Hobbes

Hobbes was a late bloomer; until his forties, he wrote bad books on physics. Once he got started on philosophy, though, he had real momentum.

It is easy to ‘psychologize’ Hobbes’ work—to try to explain it based on his social milieu. In The Leviathan, he says that we should all obey an absolute monarch, one so powerful that he is deemed essentially infallible. That he should give up so much (like democratic rights and freedoms) in the name of stability might not be surprising. Hobbes lived through civil wars and terrible strife in 17th century England; a tyrannical King embroiled in foreign conflicts was executed and replaced with a genocidal parliament. Hobbes himself was chased out of England and had to flee to France. He then got chased out of France, and had to flee back to England. Small wonder, perhaps, that he should so highly value order.

Hobbes’ best idea is that of the ‘social contract’. This is the idea that we all give up a bit of freedom in exchange for stability and long life. I promise to not kill you, and you promise to not kill me; eventually, we all make that promise, and off we go: society gets rolling, and the rule of law spreads.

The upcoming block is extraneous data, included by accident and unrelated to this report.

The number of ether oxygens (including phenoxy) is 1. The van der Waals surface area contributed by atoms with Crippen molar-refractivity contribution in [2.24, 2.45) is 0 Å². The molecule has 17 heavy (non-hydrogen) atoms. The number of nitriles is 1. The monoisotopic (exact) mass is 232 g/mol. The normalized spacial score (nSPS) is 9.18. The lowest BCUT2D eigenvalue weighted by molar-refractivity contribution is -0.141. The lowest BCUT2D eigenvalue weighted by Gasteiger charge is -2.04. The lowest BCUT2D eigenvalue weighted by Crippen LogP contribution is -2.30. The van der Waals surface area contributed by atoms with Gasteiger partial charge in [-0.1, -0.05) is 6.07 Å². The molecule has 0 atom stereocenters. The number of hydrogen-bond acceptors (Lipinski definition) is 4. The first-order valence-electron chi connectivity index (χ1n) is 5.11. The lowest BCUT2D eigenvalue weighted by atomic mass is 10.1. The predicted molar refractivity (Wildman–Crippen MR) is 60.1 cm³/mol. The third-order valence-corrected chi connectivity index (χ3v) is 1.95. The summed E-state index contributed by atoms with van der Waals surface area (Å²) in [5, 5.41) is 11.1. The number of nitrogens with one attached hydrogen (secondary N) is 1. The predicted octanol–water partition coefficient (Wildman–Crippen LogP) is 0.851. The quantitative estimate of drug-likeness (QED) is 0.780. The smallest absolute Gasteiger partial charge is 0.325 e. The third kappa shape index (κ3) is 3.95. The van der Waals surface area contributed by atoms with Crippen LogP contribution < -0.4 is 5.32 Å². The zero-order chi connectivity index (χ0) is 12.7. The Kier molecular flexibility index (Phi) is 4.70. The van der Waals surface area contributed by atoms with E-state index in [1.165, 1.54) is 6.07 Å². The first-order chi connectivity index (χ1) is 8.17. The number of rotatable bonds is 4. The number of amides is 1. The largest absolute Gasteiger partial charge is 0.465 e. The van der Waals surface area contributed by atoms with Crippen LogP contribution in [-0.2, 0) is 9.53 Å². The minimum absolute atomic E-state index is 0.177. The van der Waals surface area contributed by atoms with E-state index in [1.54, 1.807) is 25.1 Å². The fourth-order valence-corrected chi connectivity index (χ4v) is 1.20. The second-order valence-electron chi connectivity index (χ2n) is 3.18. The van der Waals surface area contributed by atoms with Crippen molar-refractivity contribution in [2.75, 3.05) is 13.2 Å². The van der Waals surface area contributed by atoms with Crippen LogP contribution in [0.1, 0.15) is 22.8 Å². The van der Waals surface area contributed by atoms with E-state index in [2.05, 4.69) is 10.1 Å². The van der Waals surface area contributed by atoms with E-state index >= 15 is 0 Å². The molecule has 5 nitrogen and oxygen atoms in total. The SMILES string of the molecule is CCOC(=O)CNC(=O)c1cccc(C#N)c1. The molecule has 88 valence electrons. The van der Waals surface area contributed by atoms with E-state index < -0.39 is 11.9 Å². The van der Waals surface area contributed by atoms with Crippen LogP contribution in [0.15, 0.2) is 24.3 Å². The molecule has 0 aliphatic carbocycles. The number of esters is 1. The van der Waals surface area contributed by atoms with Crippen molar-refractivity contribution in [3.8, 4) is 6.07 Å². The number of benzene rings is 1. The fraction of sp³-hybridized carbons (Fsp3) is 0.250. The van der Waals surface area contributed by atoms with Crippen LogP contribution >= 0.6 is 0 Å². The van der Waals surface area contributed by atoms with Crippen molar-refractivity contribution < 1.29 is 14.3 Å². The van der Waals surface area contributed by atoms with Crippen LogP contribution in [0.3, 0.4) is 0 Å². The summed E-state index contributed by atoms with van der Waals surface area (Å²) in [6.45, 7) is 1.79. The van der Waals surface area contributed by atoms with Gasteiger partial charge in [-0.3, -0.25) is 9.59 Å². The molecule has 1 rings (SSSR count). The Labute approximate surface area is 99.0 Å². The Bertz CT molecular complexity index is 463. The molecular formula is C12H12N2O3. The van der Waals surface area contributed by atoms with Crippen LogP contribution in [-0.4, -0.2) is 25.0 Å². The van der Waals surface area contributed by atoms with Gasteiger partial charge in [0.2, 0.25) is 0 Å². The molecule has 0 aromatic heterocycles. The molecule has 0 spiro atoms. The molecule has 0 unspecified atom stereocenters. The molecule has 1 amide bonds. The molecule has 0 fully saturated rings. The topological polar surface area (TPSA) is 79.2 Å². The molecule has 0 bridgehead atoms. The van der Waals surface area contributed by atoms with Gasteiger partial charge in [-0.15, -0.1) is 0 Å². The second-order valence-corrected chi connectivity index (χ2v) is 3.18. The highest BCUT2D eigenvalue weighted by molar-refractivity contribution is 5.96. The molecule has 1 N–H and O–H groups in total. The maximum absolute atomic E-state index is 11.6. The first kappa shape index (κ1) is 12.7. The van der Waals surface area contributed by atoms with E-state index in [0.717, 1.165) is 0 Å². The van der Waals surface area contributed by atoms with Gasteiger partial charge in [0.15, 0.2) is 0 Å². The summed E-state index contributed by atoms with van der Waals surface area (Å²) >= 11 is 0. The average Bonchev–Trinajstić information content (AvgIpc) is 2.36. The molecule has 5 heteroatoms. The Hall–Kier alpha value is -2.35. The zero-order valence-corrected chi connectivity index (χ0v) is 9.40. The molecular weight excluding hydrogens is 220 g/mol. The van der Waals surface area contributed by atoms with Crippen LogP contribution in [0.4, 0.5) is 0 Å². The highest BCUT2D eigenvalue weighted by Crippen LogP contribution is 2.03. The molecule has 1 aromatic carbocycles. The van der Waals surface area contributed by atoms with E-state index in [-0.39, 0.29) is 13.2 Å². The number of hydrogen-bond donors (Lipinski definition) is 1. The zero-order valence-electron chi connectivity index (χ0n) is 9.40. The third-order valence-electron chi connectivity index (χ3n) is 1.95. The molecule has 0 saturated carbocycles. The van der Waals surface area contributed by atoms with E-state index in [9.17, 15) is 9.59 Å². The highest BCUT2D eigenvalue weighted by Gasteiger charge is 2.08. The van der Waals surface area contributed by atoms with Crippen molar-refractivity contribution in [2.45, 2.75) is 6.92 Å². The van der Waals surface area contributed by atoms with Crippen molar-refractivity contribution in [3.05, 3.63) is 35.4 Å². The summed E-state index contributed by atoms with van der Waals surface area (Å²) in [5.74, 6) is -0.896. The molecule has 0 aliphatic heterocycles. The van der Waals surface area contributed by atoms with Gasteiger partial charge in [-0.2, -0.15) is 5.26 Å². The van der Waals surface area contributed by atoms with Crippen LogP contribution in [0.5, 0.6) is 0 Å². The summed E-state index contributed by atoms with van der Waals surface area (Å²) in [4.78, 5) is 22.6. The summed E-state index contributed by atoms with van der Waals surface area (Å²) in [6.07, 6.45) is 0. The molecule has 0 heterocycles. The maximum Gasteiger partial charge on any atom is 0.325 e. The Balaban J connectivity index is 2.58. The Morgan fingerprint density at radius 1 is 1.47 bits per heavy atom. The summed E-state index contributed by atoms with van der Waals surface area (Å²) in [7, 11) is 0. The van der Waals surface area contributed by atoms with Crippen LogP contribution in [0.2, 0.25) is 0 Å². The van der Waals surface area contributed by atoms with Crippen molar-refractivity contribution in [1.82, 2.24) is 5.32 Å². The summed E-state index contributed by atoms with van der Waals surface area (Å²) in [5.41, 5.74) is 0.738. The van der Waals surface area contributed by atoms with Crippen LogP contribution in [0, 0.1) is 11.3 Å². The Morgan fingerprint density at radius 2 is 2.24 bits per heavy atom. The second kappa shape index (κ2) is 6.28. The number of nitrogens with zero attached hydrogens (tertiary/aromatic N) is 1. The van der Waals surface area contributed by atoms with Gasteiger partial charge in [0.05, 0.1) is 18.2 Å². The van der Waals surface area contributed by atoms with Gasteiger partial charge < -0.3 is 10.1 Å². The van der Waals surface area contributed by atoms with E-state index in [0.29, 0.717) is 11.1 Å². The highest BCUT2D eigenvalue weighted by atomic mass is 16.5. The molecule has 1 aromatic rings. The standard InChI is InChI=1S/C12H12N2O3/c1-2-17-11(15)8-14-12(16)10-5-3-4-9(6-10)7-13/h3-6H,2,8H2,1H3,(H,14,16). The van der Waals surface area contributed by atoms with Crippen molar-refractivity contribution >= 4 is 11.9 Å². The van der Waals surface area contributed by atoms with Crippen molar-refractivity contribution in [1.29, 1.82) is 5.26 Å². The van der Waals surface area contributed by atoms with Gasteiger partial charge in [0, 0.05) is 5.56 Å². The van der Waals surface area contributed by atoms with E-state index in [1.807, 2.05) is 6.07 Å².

Agreeing to give up some freedom is perfectly sensible when you consider the alternative: the ‘state of nature’, where there is no law, and every person must fend for herself. Life is, Hobbes says with flair, “solitary, poor, nasty, brutish and short.”

The leap from the state of nature to tyranny is pretty short for Hobbes. He considers that there might be other suitable forms of government, but rejects them for want of stability and efficiency. A despot just gets stuff done.

Hobbes himself seems to have been a bit of a jerk. He feuded with just about everyone. Descartes hated him. The inventor of the infinity sign hated him. The House of Commons thought he was a blasphemer and atheist, and he probably was. He died old, rich, and famous, though, at the age of 91.